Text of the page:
Do you entertain a lot during the holidays? 

I entertain a lot all year round, but yeah, I have a couple gatherings. My entertaining tends to be very loose and relaxed. If the hostess is relaxed, the guests are relaxed. I try not to make it stuffy. I try to keep in mind how busy everyone is, and how everyone has to run home from work and put their kids to bed and do all of that. I try not to start a party too early, but I do start it early enough that people don’t have to get home at like one in the morning and feel like it took up half their day.

I have a child, so children are always welcome at my parties. I never want someone to have to decide between coming to hang out at my house and being with their kids. I always give them that option. It’s a holiday for them too! The holidays are about spending time with your family.

What type of parties do you normally throw?

I usually throw buffets. I do have sit down dinners, but they’re more like dinner parties throughout the year. For the holidays, I have a buffet because people can come for a little bit and then leave or come back. It’s a little more loose, and people feel like they can stop by. If you have a sit down dinner, then you can only talk to the person on your left and on your right. And if you’re late, you feel really awkward because you come in and people are already eating. But at a buffet, you can take what you want. You can mingle.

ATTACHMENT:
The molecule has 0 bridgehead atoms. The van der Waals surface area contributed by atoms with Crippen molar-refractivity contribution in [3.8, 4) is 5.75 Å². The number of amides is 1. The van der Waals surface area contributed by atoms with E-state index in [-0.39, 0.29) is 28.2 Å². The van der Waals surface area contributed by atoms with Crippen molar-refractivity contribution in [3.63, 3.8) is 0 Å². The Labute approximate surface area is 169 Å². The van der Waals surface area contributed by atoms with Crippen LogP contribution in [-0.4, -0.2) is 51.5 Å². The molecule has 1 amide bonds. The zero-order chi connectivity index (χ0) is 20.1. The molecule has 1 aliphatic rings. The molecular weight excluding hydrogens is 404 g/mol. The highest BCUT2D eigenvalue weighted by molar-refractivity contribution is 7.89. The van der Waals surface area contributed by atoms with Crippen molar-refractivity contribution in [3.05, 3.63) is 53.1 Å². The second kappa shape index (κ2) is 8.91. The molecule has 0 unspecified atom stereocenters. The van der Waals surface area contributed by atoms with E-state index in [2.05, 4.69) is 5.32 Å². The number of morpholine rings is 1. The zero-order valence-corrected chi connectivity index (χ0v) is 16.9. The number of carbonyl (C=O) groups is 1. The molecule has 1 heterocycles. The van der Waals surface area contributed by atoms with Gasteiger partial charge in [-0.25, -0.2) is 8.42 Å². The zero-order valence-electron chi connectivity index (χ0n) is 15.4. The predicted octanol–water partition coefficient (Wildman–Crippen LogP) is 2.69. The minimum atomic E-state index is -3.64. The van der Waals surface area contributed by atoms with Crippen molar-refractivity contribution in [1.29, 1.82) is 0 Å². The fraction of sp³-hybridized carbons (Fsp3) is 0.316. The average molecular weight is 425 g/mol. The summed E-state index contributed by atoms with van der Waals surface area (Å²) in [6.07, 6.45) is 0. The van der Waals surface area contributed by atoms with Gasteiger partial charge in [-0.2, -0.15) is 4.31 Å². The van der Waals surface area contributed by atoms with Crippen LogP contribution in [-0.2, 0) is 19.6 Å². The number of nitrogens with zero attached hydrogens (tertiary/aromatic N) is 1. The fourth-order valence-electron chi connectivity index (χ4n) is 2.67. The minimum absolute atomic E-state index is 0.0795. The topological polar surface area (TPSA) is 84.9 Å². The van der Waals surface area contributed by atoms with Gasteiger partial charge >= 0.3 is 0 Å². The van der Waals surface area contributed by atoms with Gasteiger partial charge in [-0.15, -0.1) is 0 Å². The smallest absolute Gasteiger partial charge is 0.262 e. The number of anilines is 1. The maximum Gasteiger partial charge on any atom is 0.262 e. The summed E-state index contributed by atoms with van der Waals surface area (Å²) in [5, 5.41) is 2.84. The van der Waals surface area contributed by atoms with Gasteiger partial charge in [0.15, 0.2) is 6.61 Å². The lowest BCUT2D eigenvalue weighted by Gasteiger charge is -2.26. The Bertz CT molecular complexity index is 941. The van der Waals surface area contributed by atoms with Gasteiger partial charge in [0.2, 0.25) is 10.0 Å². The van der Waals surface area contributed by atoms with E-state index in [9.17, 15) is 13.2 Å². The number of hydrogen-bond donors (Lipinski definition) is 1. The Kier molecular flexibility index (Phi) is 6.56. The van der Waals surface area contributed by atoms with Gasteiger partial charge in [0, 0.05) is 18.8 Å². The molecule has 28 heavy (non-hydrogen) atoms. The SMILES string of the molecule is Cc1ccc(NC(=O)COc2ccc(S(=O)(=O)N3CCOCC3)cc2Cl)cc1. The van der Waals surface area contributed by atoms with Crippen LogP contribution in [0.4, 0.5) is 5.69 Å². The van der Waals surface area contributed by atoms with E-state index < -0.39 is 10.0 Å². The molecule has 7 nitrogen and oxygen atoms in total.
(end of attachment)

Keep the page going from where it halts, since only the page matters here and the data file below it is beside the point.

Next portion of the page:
How do you enjoy the party if you’re the host? 

Make 75% of your menu ahead of time. Don’t kill yourself. No one is there because…well, maybe some people are there because you’re an excellent cook, but most people are there because they want to spend time with you. The only thing I save until the last minute is usually putting the dressing on salad or ripping up the herbs which can oxidize and get black. Unless you’re making guacamole, don’t wait to do anything.

Don’t be afraid to ask your friends to help. It also gives the guests something to do. If you want to break the ice and start conversations, get two people that don’t know each other to make the salad together. People appreciate that. They want to talk to other guests, but they feel intimidated.

Padma Lakshmi

What would you want to receive as a hostess gift?

I think a bottle of wine is not a good idea for a hostess gift. There’s always this awkward moment as a hostess, where I’m not sure if you want me to open that wine, and it’s just one bottle, and I’ve got ten people here, and maybe it doesn’t go with the other wine I’m serving. But I don’t want you to feel offended if I say thank you and put it away. You know? If you’re buying wine, if you can afford it, buy two bottles of the same wine. Or buy a bottle of Patrón. Bring a nice bottle of something. Some people who want tequila can enjoy right away, but that gift is going to stay in that person’s bar cart for a while. That’s a nice, solid gift.